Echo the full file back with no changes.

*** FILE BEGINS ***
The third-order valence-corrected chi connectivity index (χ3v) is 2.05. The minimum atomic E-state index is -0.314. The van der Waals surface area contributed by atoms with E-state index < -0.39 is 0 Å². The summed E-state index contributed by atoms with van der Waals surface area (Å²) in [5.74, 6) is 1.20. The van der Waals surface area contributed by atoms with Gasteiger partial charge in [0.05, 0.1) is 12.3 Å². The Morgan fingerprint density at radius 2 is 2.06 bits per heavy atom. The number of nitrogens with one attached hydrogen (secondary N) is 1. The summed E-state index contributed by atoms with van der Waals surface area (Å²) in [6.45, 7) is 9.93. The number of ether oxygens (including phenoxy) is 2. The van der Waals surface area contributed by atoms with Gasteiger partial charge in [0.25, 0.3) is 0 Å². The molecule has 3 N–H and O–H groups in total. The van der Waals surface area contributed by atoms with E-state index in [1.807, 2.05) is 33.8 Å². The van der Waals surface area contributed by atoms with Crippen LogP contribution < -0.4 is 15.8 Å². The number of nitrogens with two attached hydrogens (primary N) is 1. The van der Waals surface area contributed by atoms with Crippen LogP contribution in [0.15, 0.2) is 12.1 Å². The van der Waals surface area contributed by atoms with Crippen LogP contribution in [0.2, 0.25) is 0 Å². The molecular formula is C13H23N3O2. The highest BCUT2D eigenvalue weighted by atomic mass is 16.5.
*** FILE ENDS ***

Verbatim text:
The third-order valence-corrected chi connectivity index (χ3v) is 2.05. The minimum atomic E-state index is -0.314. The van der Waals surface area contributed by atoms with E-state index < -0.39 is 0 Å². The summed E-state index contributed by atoms with van der Waals surface area (Å²) in [5.74, 6) is 1.20. The van der Waals surface area contributed by atoms with Gasteiger partial charge in [0.05, 0.1) is 12.3 Å². The Morgan fingerprint density at radius 2 is 2.06 bits per heavy atom. The number of nitrogens with one attached hydrogen (secondary N) is 1. The summed E-state index contributed by atoms with van der Waals surface area (Å²) in [6.45, 7) is 9.93. The number of ether oxygens (including phenoxy) is 2. The van der Waals surface area contributed by atoms with Gasteiger partial charge in [0.25, 0.3) is 0 Å². The molecule has 3 N–H and O–H groups in total. The van der Waals surface area contributed by atoms with E-state index in [1.807, 2.05) is 33.8 Å². The van der Waals surface area contributed by atoms with Crippen LogP contribution < -0.4 is 15.8 Å². The number of nitrogens with two attached hydrogens (primary N) is 1. The van der Waals surface area contributed by atoms with Crippen LogP contribution in [0.15, 0.2) is 12.1 Å². The van der Waals surface area contributed by atoms with Crippen LogP contribution in [0.2, 0.25) is 0 Å². The molecular formula is C13H23N3O2. The highest BCUT2D eigenvalue weighted by atomic mass is 16.5.